Once again, the distastes and disgusts made by the particular form these coping mechanisms took had toxic sides. I see now how they led to dehumanizations of those with different kinds of politics as well as those who might be at risk from policies my peops supported.

Discounting those who were seen to be “angry” about politics (to be fair, at least somewhat those “on both sides”) also meant we never really were able to get to the roots of our visceral disgusts regarding most forms of politics, including and especially issues regarding “identity politics.”

Ah, Cognitive Dissonance!

All of this led to a situation with a lot of cognitive dissonance for me and many of my peops with these biases. See, on the theological side of things, we talked about about our human limitations, but also how we were supposed to live our our faith in our lives, and read all of sorts of biblical commands to take care of the poor and the oppressed, and talked about how good it was that God came in messy flesh.

Simultaneously, I see now that my community’s natural (and in many cases, trauma-based) coping mechanisms that led to these political moralities were subtly embodying distastes and disgusts for many forms of all of the above.

Ultimately, this combination of factors led to a lot of what communication scholars call “incongruous disconfirming communication,” which is a term that is very close to what the Bible calls “hypocrisy.” This concept describes the way that people may say they believe one thing, but actually communicate an alternate message at the same time.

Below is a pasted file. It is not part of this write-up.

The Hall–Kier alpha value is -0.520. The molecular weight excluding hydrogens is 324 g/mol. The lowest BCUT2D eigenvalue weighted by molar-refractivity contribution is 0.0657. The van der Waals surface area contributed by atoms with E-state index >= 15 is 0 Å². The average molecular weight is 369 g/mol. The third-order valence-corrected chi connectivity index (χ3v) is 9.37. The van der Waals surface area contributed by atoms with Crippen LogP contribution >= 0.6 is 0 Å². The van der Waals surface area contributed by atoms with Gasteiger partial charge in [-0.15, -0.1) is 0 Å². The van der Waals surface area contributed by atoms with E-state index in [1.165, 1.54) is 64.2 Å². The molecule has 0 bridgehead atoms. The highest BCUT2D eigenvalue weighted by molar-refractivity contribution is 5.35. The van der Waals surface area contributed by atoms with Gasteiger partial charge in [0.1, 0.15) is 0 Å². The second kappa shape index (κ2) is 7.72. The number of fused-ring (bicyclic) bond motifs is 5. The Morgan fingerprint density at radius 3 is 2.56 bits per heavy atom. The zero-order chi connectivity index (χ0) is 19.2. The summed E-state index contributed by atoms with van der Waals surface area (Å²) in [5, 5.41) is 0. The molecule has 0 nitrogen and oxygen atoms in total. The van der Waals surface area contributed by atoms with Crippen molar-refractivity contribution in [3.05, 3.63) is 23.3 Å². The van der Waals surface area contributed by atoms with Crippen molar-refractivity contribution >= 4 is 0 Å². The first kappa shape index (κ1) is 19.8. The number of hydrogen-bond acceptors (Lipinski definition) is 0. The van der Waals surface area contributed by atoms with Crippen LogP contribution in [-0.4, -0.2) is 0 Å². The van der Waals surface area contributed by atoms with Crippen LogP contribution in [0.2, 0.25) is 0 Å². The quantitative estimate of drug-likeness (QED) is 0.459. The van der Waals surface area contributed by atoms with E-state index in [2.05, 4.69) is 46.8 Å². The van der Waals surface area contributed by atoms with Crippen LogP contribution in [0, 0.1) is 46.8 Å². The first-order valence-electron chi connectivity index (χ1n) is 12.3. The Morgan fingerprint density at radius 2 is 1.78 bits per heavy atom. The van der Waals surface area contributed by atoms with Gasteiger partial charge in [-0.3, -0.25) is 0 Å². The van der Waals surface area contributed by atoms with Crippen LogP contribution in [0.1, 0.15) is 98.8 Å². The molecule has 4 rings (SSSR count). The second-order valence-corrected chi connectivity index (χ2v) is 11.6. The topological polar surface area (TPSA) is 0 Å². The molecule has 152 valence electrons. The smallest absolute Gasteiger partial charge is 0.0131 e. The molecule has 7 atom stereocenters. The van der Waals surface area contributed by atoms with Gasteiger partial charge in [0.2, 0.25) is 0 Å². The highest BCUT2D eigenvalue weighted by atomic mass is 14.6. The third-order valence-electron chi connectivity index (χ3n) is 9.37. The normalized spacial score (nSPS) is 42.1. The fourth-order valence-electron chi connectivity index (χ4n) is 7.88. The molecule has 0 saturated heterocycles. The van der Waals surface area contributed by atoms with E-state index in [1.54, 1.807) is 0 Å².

Exploring Relational Consequences of Incongruous Messaging

I love this incongruous messaging term so much because in communication studies, this term is used to highlight the damaging relational consequences of such messaging. Thinking through this term helps me realize that people often use the term “hypocrite” to communicate moral distaste for such incongruous messaging. But they also use it to speak the truth about the relational consequences that come from incongruity–which can provide a means to make things right.

Thinking about all this also helps me get how those who know they are guilty of it may defensively evade such truth-speaking because they don’t want to be branded as immoral–i.e., distasteful or disgusting.

So how does incongruous disconfirming communication get communicated? It can come through subtly, through tonal aspects such as sarcastic overtones. But it can also come through in larger ways, such as actions, beliefs, or even other words that undercut the message. And, importantly, all of these incarnations can undermine relational trust.

Trying to Practice What We Preached—to an Extent

This kind of incongruous messaging lies at the root of many major trust issues with relationships with others. It is most definitely at the root of many relational issues between those who attend church and those who are outside of it. My family and community were aware of this: there were many many sermons exhorting us to “walk the walk” and “practice what we preached.”

And to be fair, there was much effort in my home community put toward aligning “faith and works.” My community had a lot of volunteers. Those people did get into the messiness on the local interpersonal level.

Keeping Ourselves Cordoned Off from “Messy Politics”